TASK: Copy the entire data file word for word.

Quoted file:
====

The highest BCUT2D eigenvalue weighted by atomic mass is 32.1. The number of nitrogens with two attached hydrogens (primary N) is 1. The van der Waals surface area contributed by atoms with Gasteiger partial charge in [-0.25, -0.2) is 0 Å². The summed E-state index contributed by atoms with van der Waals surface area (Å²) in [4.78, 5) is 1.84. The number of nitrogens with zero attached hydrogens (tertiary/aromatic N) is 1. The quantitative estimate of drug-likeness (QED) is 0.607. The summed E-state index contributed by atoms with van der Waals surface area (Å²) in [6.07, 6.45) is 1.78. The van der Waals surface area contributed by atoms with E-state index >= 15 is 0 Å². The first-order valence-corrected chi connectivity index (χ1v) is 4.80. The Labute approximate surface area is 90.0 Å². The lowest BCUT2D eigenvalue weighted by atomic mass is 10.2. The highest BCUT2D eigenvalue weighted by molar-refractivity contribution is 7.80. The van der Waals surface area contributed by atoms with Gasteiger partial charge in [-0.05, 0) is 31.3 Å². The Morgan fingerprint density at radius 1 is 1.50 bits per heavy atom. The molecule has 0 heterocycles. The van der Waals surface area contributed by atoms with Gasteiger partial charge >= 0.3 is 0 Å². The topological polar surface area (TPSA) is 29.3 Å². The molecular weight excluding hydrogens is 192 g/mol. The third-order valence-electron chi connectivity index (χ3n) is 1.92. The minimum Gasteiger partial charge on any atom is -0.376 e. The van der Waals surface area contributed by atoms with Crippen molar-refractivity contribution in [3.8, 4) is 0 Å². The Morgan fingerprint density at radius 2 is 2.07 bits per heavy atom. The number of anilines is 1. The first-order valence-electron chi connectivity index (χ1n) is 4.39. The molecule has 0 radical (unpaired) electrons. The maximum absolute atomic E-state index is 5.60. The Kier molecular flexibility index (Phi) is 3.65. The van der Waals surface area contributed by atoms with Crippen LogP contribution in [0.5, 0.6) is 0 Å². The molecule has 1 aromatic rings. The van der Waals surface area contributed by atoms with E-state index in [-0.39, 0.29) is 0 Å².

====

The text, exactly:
The highest BCUT2D eigenvalue weighted by atomic mass is 32.1. The number of nitrogens with two attached hydrogens (primary N) is 1. The van der Waals surface area contributed by atoms with Gasteiger partial charge in [-0.25, -0.2) is 0 Å². The summed E-state index contributed by atoms with van der Waals surface area (Å²) in [4.78, 5) is 1.84. The number of nitrogens with zero attached hydrogens (tertiary/aromatic N) is 1. The quantitative estimate of drug-likeness (QED) is 0.607. The summed E-state index contributed by atoms with van der Waals surface area (Å²) in [6.07, 6.45) is 1.78. The van der Waals surface area contributed by atoms with E-state index >= 15 is 0 Å². The first-order valence-corrected chi connectivity index (χ1v) is 4.80. The Labute approximate surface area is 90.0 Å². The lowest BCUT2D eigenvalue weighted by atomic mass is 10.2. The highest BCUT2D eigenvalue weighted by molar-refractivity contribution is 7.80. The van der Waals surface area contributed by atoms with Gasteiger partial charge in [-0.05, 0) is 31.3 Å². The Morgan fingerprint density at radius 1 is 1.50 bits per heavy atom. The molecule has 0 heterocycles. The van der Waals surface area contributed by atoms with Gasteiger partial charge >= 0.3 is 0 Å². The topological polar surface area (TPSA) is 29.3 Å². The molecular weight excluding hydrogens is 192 g/mol. The third-order valence-electron chi connectivity index (χ3n) is 1.92. The minimum Gasteiger partial charge on any atom is -0.376 e. The van der Waals surface area contributed by atoms with Crippen molar-refractivity contribution in [3.8, 4) is 0 Å². The Morgan fingerprint density at radius 2 is 2.07 bits per heavy atom. The number of anilines is 1. The first-order valence-electron chi connectivity index (χ1n) is 4.39. The molecule has 0 radical (unpaired) electrons. The maximum absolute atomic E-state index is 5.60. The Kier molecular flexibility index (Phi) is 3.65. The van der Waals surface area contributed by atoms with Crippen LogP contribution in [0.5, 0.6) is 0 Å². The molecule has 1 aromatic rings. The van der Waals surface area contributed by atoms with E-state index in [-0.39, 0.29) is 0 Å².